Is your home generator ready?
Published 2:47 pm Monday, July 1, 2013
August and September are historically the months of highest frequency of hurricanes in South Louisiana. Are you prepared? Besides the usual check list items like water, batteries, canned food, etc, don’t forget to check your gas powered home generator so you’ll be ready if a hurricane affects your area and power fails.
Last July, well before Hurricane Isaac made shore in Plaquemines Parish last August, I took my garden tiller out of storage to till a few rows in my vegetable garden to get ready to plant my fall crop. When I pulled the recoil to start it, the tiller rope broke. I brought the machine to a gentleman in LaPlace who repairs all types of small engines to install a new recoil rope for me. I was shocked to see nearly 20 home generators in his yard awaiting repairs. When I asked him the reason, he was quick to reply “people used their home generators last time we lost power and ran ethanol gasoline in them. Upon storage, ethanol gasoline deteriorates and turns into a ‘jelly,’ which plugs the carburetor, and it will not start.” Each engine had to have its carburetor disassembled and cleaned. The average cost is about $100 or more, depending if any other damage is found.
I would like to help readers to be prepared for power outages if they have a gasoline powered home generator by describing my procedure to assure my generator will start when I will need it. Years ago, I purchased six 5-gallon plastic gasoline containers. In early August, I begin filling a few at a time with ethanol-free gasoline, to which I add a fuel stabilizer called Sta-Bil (the red dyed one), which is sold at Home Depot, Wal-Mart and some parts stores. I shop for price and target to complete filling my six containers no later than mid August. After I use my generator last and before I prepare it for storage, I always empty the remaining gas in the fuel tank, change the oil in the engine, install a new spark plug and apply a tag listing the storage date and the oil change and spark plug change date. That way, I know it will be ready for use on short notice next time power fails. Next time I need it, I merely fill the generator’s fuel tank with ethanol-free gas and pull the cord, and it fires up the first crank.
Most 5,500 – 6,500 Kw home generators will operate about 12 hours on a 5-gallon tank of fuel, depending on how much load the generator is powering. So, with 30 gallons of ethanol-free gasoline ready, I can operate for about three days before I will need to re-fill my fuel containers. If, by that time, ethanol-free fuel stations are not back in operation, but ethanol stations are, go ahead and use ethanol gasoline (10 percent ethanol MAX – under no circumstances should gasoline with greater than 10 percent ethanol be used as it will damage the engine and the manufacturer will not honor the warranty). However, when power is restored and you are able to purchase ethanol-free gasoline again, I strongly recommend that you empty your generator’s fuel tank of ethanol gas and add at least 1-2 gallons of ethanol-free gas and run your generator with “real” gas until it stops. That way, you will have flushed your engine lines, carburetor and internals of ethanol gas. Next, change the engine oil and install a new spark plug so your generator will be ready and reliably start the next time you may need to use it again.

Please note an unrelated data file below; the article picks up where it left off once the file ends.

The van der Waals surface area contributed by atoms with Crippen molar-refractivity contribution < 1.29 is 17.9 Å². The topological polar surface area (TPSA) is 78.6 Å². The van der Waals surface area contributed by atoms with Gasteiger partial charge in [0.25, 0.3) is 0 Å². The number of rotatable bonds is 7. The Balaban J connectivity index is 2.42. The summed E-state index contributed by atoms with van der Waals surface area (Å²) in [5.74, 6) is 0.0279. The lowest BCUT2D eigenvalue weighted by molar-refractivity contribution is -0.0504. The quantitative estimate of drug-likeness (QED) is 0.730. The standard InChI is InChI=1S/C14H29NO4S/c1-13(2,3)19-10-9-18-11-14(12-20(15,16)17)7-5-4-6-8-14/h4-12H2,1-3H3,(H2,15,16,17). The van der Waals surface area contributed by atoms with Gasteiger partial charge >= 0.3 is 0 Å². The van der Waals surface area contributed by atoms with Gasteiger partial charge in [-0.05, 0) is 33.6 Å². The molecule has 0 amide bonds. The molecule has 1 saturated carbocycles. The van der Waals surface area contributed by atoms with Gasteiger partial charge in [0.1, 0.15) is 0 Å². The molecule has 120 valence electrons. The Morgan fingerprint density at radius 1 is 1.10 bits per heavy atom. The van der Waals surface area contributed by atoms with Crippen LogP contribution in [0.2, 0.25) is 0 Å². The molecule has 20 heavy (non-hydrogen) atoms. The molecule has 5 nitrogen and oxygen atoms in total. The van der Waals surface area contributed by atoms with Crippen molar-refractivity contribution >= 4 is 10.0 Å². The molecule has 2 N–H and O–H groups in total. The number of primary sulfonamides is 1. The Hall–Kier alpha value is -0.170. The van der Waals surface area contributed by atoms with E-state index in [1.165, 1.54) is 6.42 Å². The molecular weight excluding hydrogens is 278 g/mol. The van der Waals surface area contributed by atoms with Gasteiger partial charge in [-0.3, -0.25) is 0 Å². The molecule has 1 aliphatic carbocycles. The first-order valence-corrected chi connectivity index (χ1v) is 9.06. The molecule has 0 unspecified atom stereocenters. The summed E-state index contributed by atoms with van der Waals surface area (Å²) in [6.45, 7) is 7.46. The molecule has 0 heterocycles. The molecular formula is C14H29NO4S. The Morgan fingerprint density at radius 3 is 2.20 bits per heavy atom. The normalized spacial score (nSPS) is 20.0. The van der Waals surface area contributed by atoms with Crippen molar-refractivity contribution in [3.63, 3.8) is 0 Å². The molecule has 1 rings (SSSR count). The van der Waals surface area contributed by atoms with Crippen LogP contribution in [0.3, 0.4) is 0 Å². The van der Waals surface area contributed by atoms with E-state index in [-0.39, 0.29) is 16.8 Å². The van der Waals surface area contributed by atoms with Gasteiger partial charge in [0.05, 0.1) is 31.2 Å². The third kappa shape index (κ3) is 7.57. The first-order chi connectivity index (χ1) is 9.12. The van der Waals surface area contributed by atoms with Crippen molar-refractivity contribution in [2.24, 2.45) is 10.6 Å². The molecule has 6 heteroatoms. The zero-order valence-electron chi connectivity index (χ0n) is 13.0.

Ethanol gasoline runs fine in most automobiles, but, marine engines and small engines, especially lawn and garden tools or any small engine that sits in storage a long period of time will often not start next time it is needed. The shelf life of ethanol gasoline is only about 60 days, after which time it begins to oxidize and deteriorate. Very small engines like weed eaters and blowers are especially sensitive to ethanol gas. It is recommended that these types of small engines always be filled with fresh gas, preferably ethanol-free gas. After use, any remaining fuel in the engine’s tank should be emptied. Mr. Ladner has preached to me the importance of using only fresh fuel in these small engines that it’s become a habit for me. And, since I’ve begun doing that, I’ve never had any further problems with these small engines. Ethanol-free gasoline has a shelf life of a year or more. However, I still use the red Sta-Bil in my hurricane fuel containers to be safe. That way, if we do not experience a hurricane and I don’t need to use my “hurricane fuel” stockpile, I put it into my yard and garden tool smaller containers or in my boat or car or truck tank.
Pete Landry is a retired chemist who worked for more than 32 years in the oil and petrochemical industry. He began researching ethanol gasoline more than six years ago and has since developed a website to inform readers about the issues with ethanol gasoline. The website’s name is PeteLandrysRealGas.com.
Contact Landry at firstname.lastname@example.org.